ronit de Taos,. one of the most in- observers and it is not hard ta'imag- coming out on the very top of the Why harass with eternal designs a
teresting of the twenty pueblos to be Ine the mailed knights of Coronado canyon-providing a ride that once mind too weak to
found In New Mexico. Here live some striding about the quaint little Plaza. taken will not be forgotten in a compass them? Why do we not, as
fous hundred Indians of the PuebloBeforefinallydspbd etenethe Indians hurry we lie beneath a lofty
tribe in two great adobe community made several desperate and sporadic Empurle mountains stan plane-tree or this pine, drk while
houses, one on each side of theTaos attempts to overthrow the invader. In solemn and .sharp out of the clear we may? Horac "'Odes"
solemnpadisharpout ofshecclearviHoracc"Odes
River, rising to a height of seven and one uprising of especial violence the penetrating air, adobe villages, Mexi-
fe stories. The inhabitat will te Governor of the Territory and several can freighters, long pack trains wind- "I was buried near this dyke
you proudly that this itis wh l tell other Americans were massacred. Be- ing into the mountains, a forest rang- That my friends may weep as much
pueblo in the Southwest. AlthoughI fore the rise of Santa Fe Taos was
they own their land under grants the center of the old fur trade and er heading back to his lonely post as they like." Win. Blae
given them, by the. Spaniards which later because an important stop on
were later- confirmed by the United the route to the City of the Holy
States Congress, squatters have per- Faith. Jim Bridger, Manuel Lisa and
sistently encroached on their domains Kit Carson all made Taos their ob- "
untilat the present time they have jective and did a profitable business Se cu r y
lost.half of their irrigated land. So with the Indians. In'these days Taos
it is not urpriing to find that these 1,was noted for its whiskey distilleries, I
Taos Indians are very poor. Accord- the product of which became known
ing to: -John C lIer the annual, in- far and wide as "Taos lightning.'' To May be found for your valuable dOCSu-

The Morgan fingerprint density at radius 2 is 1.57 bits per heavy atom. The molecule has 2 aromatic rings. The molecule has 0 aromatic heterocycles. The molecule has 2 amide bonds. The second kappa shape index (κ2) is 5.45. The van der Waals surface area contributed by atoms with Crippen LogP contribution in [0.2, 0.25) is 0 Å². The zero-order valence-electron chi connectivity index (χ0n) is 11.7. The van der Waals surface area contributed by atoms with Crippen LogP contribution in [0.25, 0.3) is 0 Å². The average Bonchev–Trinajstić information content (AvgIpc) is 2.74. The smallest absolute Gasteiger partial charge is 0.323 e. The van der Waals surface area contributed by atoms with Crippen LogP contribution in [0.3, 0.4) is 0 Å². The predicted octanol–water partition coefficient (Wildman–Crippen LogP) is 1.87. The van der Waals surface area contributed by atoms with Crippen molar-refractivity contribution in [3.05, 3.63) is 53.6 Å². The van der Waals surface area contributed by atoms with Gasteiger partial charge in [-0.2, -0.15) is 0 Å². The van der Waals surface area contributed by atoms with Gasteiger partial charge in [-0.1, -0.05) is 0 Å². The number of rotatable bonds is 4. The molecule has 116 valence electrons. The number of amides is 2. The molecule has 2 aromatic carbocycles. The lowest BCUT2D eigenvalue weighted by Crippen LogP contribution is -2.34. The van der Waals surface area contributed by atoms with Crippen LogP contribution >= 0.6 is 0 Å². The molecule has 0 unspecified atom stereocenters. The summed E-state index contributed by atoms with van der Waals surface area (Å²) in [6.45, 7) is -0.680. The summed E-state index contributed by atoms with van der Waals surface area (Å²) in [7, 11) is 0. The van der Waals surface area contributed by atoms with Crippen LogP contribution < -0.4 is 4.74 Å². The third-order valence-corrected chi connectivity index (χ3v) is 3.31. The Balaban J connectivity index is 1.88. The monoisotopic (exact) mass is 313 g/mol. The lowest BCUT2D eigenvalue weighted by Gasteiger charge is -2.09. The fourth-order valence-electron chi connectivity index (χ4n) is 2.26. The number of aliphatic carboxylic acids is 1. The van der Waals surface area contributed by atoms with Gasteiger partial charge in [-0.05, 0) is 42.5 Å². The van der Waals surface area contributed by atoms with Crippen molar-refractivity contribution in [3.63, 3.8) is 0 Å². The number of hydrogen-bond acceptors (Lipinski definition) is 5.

come of a Taos Indian is thirty-eight1 a sSPPIyofthis the liens were
dollars. rement by usiig our Safety Deposit Vault.
The Indians realize well that the PERSONAL.PR1*TED $ ,0
days of their forefathers are gone STATIONERY - PTsri - Psdwill peae
forever. The white man's "gas wag- ssssous esseet (al isia inte wsitiii5a
ons"now stir up the thick- alkali dust v toe sissiuinissse a
in the streets of their sleepy vilage1 t sat i 5s eres
axd from- above there comes to theirsi,61wiwihya fp.Seoavrieb-fl.
ears the-whirring of a trans-contInent 1 i i Me e p t
al aeroplane; yetS "the tread of pio I "Bi is Sit Nuno ii TH MAIN 330 SOUTH STATE
neErs"-"nsanifest destiny" Straig F e m t.i t tssn
westward- way on waye has not been !TA'i. .5
able to make any very radical changes
in their mode of life. Manners, us
to's.institutions, are today much the
same as they were In the days when
the Spaniards were toiling over moon-
tain and plain in their search for the -
Se en Cities- of Ciholas Theodore
Roosevelt tibelieved that this pueblo
life was one of our most precious. .
possessions: and that it - ought to bea
preseved. At- Taos it will be f ud
preserved beyond normal expecta--
tiens:-
The- thing- at Taos whiclh in- recent
Years has -attracted the most atten-
tion. is without -doubt the art colonyD e -
which-has grown up there to a stag DinnerEver Evening, Orders "Should be inBefore
where it has become - natinah- - Three l 'ClOCk
knOwn. Some twelv artists now have-
permanent homes in Taos and summer Afternoon Tea Daily
frequently finds as many as forty at
work in and around the town. Thee W e Serve Fudge cake
come from -Paris, New- York,-Chicago,
Los- Angeles- and other plae s drawn' We Take Orders for Pies, Cakes and Nut Bread
by the wonderful coloring effects of

the region and, by.,the excellent .In-
dian types- tobe- found in The pueblo. l Phoie 95k-W
Joseph Henry Sharp was- the first ar-
tist to--visit -Taos but-in-.1898, Bert- G.-
Philips, and E. L. Biumensechei 1the
real pioneers arrived, - These to POLLY LI L TEA SHOPPE
waere rosining through the west in
search of materiala -whenin their Th ayei, J s t BAck e f' H ill A u d iat flr i3 mtm
covered wagon they drove into :the
plaza at Taos, the realization game.t